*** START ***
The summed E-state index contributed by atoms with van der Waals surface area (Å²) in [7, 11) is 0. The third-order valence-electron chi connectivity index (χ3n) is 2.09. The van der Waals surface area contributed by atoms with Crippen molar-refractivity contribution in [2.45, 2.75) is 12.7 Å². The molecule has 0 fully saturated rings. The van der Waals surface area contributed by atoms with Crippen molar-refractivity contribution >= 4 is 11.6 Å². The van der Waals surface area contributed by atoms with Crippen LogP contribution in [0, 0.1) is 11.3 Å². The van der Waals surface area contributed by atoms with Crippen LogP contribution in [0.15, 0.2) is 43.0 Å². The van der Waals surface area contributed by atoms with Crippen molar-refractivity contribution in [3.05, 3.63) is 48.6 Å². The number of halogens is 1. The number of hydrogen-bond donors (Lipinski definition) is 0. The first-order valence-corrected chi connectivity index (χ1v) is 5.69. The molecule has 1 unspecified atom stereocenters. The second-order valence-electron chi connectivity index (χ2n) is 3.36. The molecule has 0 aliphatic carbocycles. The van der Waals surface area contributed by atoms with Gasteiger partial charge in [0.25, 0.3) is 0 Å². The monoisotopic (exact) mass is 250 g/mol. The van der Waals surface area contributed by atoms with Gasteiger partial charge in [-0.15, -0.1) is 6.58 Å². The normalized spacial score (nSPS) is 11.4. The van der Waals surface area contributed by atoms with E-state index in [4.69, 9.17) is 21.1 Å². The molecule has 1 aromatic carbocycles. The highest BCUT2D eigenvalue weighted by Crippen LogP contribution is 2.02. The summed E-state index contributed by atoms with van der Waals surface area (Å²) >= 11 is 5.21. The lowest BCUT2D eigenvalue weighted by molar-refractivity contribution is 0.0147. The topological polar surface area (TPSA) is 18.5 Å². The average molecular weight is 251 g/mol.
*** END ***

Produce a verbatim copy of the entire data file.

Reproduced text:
The summed E-state index contributed by atoms with van der Waals surface area (Å²) in [7, 11) is 0. The third-order valence-electron chi connectivity index (χ3n) is 2.09. The van der Waals surface area contributed by atoms with Crippen molar-refractivity contribution in [2.45, 2.75) is 12.7 Å². The molecule has 0 fully saturated rings. The van der Waals surface area contributed by atoms with Crippen molar-refractivity contribution >= 4 is 11.6 Å². The van der Waals surface area contributed by atoms with Crippen LogP contribution in [0, 0.1) is 11.3 Å². The van der Waals surface area contributed by atoms with Crippen LogP contribution in [0.15, 0.2) is 43.0 Å². The van der Waals surface area contributed by atoms with Crippen molar-refractivity contribution in [3.05, 3.63) is 48.6 Å². The number of halogens is 1. The number of hydrogen-bond donors (Lipinski definition) is 0. The first-order valence-corrected chi connectivity index (χ1v) is 5.69. The molecule has 1 unspecified atom stereocenters. The second-order valence-electron chi connectivity index (χ2n) is 3.36. The molecule has 0 aliphatic carbocycles. The van der Waals surface area contributed by atoms with Gasteiger partial charge in [0.25, 0.3) is 0 Å². The monoisotopic (exact) mass is 250 g/mol. The van der Waals surface area contributed by atoms with Gasteiger partial charge in [-0.15, -0.1) is 6.58 Å². The normalized spacial score (nSPS) is 11.4. The van der Waals surface area contributed by atoms with E-state index in [4.69, 9.17) is 21.1 Å². The molecule has 1 aromatic carbocycles. The highest BCUT2D eigenvalue weighted by Crippen LogP contribution is 2.02. The summed E-state index contributed by atoms with van der Waals surface area (Å²) >= 11 is 5.21. The lowest BCUT2D eigenvalue weighted by molar-refractivity contribution is 0.0147. The topological polar surface area (TPSA) is 18.5 Å². The average molecular weight is 251 g/mol.